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According to legend, Sam Raimi’s original Evil Dead used so many gallons of fake blood that the crew had to cart a corn syrup-drenched Bruce Campbell home from the set each day in the back of a pickup truck. It’s that kind of absurdity, coupled with Raimi’s understanding of horror’s underpinnings, that helped his scrappy 1981 film—-along with its two sequels, 1987’s Evil Dead II and 1992’s Army of Darkness—-reach apotheosis among horror fans. The director’s self-aware combination of camerawork, blood splatters, and clichés as dialogue took horror to a place it hadn’t been before.
In the Raimi- and Campbell-produced update of the original Evil Dead, director Fede Alvarez retains the film’s gore, grittiness, and guts, but doesn’t capture its playfulness and comedic bravado. Reformatting the “teens go to the woods for a weekend of unsupervised debauchery” premise to better suit its deranged new tone, this new bout centers on David (Shiloh Fernandez) and his childhood friends as they reunite to bring David’s junkie sister Mia (Jane Levy) to the old family cabin—-conveniently located in a remote part of the woods—-in order to wean her off heroin. It’s a clever setup that believably pardons the group’s obliviousness when Mia begins spouting gibberish about ghastly visions—-that’s just the withdrawal talking, they think.
By the time the crew realize Mia’s ramblings aren’t what they seem, the only road home has been flooded, several gallons of blood have been spilled, and Mia’s already well on her way to demonic possessionville. For this cast, escape is not in the cards.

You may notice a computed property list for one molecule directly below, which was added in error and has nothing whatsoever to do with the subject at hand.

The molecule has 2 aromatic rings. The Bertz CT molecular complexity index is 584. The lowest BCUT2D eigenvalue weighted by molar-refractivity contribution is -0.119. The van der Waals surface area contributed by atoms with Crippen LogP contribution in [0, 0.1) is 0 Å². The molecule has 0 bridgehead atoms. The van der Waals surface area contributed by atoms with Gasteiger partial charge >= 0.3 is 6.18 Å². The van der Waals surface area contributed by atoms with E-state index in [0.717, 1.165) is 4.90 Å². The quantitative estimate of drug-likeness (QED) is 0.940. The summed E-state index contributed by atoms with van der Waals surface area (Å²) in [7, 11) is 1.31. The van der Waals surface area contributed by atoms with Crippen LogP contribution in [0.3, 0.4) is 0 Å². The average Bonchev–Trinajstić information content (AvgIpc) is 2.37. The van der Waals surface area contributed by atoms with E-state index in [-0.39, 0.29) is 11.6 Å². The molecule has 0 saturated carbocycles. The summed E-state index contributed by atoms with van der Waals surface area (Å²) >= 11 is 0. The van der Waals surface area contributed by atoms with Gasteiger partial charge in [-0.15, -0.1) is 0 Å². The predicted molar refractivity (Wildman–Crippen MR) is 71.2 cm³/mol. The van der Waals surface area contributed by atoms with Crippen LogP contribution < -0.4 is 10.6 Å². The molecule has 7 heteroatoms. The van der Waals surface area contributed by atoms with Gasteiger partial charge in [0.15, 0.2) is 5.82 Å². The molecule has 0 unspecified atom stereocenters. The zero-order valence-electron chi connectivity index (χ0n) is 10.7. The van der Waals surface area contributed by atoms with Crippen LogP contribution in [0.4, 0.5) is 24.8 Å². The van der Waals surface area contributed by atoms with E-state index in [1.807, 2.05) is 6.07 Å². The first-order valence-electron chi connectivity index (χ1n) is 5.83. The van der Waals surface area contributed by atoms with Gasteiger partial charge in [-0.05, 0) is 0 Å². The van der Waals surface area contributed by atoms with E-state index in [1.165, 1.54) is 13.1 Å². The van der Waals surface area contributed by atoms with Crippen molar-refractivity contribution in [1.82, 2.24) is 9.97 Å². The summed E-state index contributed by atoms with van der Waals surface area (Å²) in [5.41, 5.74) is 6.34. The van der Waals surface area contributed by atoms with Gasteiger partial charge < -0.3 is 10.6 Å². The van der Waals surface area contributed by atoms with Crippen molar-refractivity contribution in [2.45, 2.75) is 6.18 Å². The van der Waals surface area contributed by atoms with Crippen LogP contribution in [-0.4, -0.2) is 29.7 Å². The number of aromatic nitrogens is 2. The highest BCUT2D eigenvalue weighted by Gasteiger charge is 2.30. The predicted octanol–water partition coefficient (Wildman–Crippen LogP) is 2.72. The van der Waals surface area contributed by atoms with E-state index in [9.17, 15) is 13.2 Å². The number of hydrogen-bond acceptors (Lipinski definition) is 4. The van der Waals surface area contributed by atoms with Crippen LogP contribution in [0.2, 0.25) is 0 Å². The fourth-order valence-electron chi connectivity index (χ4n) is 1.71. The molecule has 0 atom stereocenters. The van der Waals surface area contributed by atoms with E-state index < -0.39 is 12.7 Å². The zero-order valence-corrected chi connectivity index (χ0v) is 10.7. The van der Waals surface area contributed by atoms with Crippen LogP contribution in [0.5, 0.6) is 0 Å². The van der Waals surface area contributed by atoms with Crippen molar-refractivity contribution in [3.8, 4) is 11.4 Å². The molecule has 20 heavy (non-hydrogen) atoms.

It’s at this point that Evil Dead—-which feels like the latest victim of Michael Bay’s horror production company, Platinum Dunes (responsible for atrocious remakes of The Texas Chainsaw Massacre, Friday the 13th, and A Nightmare on Elm Street, among others)—-kicks the ick factor into high gear: Bodies are dismembered, tongues are split open, possessed tree branches get rapey. The scenes are as skeevy to watch as they are to write about.
Raimi’s Evil Dead transcended its predecessors, like the subversive The Exorcist and Rosemary’s Baby and early slasher films like Halloween, and landed somewhere near the crossroads of schlock and schtick. Alvarez’s film misses this mark completely, to the point at which its few gags feel like an attempt to meet a required minimum. Raimi excels at blending no-holds-barred gore with slapstick comedy, inviting the audience to laugh to keep from screaming. This new Evil Dead just wants us to look away in disgust.